at assembly. Mechanics usually install hardware the way it came
out of the box. There is nothing in their experience to tell them
to do it differently.
- The most common failure with this seal is to rupture the
rubber bellows and experience a sudden and massive bellows
failure. Well designed, balanced, O-ring seals tend to drip
excessively when they begin to fail. This bellows design leaks
massively at failure. Very scary!
- Buna N has a high temperature limit of about 210°F
(100°C) meaning that the seal can be injured if hot water or
steam is used to clean the lines. There are much better elastomers
on the market for a wide range of chemical compatibility and
is my personal opinion of this type of product ? It is probably the
best original equipment seal (O.E.M.) made and the worst replacement
seal ever designed. I do not like it for the following
- The normal failure mode is dangerous. A rubber bellows rupture
is a very severe seal failure.
- The carbon seal face is thermally insulated by the rubber
boot. This is never a good idea when you are trying to remove heat
between the seal faces.
- The special lubricant required to install the seal makes
installation different than other seals. Any time something is
different, errors occur.
- The rougher shaft finish requirement makes installation
- The Buna N boot is sensitive to ozone attack once the package
is opened, and people like to open packages. Shops often have high
levels of ozone caused by the sparking of electric motors.
- The carbon face can be put in backwards. If it can be, it will
- The seal is not usually hydraulically balanced, limiting its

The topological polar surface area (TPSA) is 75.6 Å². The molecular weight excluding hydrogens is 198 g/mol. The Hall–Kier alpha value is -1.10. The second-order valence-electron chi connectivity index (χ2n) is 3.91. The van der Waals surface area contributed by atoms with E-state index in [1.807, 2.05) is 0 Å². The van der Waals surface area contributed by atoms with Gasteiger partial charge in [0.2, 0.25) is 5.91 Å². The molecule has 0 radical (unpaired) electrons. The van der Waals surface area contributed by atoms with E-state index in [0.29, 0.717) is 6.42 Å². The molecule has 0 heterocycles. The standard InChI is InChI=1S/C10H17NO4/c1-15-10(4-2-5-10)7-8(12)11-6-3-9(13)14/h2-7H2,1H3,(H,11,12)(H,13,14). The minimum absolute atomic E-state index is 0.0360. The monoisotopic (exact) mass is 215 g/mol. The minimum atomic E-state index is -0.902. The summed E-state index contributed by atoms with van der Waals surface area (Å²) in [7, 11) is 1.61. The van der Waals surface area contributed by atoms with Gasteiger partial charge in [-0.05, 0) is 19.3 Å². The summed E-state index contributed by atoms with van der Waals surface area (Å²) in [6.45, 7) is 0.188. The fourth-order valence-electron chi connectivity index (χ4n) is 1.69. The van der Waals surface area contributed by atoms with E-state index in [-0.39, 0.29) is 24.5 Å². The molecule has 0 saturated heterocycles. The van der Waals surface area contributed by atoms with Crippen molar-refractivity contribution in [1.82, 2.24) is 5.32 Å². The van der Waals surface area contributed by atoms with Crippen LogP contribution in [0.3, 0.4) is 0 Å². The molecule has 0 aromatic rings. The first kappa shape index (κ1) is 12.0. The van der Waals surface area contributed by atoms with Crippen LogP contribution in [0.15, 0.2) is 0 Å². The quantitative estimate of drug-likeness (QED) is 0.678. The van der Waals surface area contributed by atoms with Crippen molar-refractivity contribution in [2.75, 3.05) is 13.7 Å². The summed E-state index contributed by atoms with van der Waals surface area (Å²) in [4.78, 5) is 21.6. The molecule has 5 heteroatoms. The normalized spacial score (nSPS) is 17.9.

pressure and speed capability.
- Unless the seal is on a cartridge you cannot make the initial
impeller setting and other impeller adjustments when using open
- The seal is limited to a replacement part, and with the great
variety of materials specified you will have too many replacement
seals in your inventory. With just a few exceptions, you should be
able to use he same seal in every pump of the same shaft size.
Imagine what a difference that would make in your inventory costs
and spare parts availability.
- Your spare seals should be acceptable for packing replacement
as well as a replacement part for an existing application. This
seal is limited to replacement only.
- The stainless steel spring is a major component of this seal.
Stainless steel springs are not recommended in mechanical seals
because of the possibility of chloride stress corrosion problems
that can break the spring.
If you are willing to invest in a high priced, balanced design,
cartridge mounted version of this seal; then there is something to be
said for its performance in slurry applications where you are trying
to cut down on water flushing.
Given the choice you will probably be better off with the
stationary version, but you will still have to contend with all of
the points mentioned above.